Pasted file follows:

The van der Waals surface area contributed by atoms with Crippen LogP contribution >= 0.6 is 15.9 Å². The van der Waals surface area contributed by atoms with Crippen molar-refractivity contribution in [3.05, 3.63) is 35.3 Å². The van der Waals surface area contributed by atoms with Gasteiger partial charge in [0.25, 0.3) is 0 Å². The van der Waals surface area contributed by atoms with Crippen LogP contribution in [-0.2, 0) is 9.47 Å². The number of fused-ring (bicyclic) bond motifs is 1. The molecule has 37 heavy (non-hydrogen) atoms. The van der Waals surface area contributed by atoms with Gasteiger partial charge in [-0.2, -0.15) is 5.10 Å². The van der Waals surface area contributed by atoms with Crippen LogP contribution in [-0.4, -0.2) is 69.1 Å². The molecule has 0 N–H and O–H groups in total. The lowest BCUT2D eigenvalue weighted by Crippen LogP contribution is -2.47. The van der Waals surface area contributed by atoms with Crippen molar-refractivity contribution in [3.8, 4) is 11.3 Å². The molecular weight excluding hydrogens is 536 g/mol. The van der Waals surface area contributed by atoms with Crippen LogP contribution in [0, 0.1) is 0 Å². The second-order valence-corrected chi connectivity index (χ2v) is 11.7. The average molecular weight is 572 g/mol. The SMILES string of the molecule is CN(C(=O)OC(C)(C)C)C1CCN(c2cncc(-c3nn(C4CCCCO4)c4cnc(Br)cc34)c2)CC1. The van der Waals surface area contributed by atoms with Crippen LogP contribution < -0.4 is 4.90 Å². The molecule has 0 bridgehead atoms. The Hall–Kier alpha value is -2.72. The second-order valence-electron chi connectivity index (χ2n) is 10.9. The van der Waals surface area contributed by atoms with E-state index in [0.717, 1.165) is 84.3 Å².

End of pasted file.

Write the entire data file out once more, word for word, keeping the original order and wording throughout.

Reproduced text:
The van der Waals surface area contributed by atoms with Crippen LogP contribution >= 0.6 is 15.9 Å². The van der Waals surface area contributed by atoms with Crippen molar-refractivity contribution in [3.05, 3.63) is 35.3 Å². The van der Waals surface area contributed by atoms with Gasteiger partial charge in [0.25, 0.3) is 0 Å². The van der Waals surface area contributed by atoms with Crippen LogP contribution in [-0.2, 0) is 9.47 Å². The number of fused-ring (bicyclic) bond motifs is 1. The molecule has 37 heavy (non-hydrogen) atoms. The van der Waals surface area contributed by atoms with Gasteiger partial charge in [-0.2, -0.15) is 5.10 Å². The van der Waals surface area contributed by atoms with Crippen LogP contribution in [-0.4, -0.2) is 69.1 Å². The molecule has 0 N–H and O–H groups in total. The lowest BCUT2D eigenvalue weighted by Crippen LogP contribution is -2.47. The van der Waals surface area contributed by atoms with Crippen molar-refractivity contribution in [3.8, 4) is 11.3 Å². The molecular weight excluding hydrogens is 536 g/mol. The van der Waals surface area contributed by atoms with Crippen LogP contribution in [0, 0.1) is 0 Å². The second-order valence-corrected chi connectivity index (χ2v) is 11.7. The average molecular weight is 572 g/mol. The SMILES string of the molecule is CN(C(=O)OC(C)(C)C)C1CCN(c2cncc(-c3nn(C4CCCCO4)c4cnc(Br)cc34)c2)CC1. The van der Waals surface area contributed by atoms with Crippen LogP contribution < -0.4 is 4.90 Å². The molecule has 0 bridgehead atoms. The Hall–Kier alpha value is -2.72. The second-order valence-electron chi connectivity index (χ2n) is 10.9. The van der Waals surface area contributed by atoms with E-state index in [0.717, 1.165) is 84.3 Å².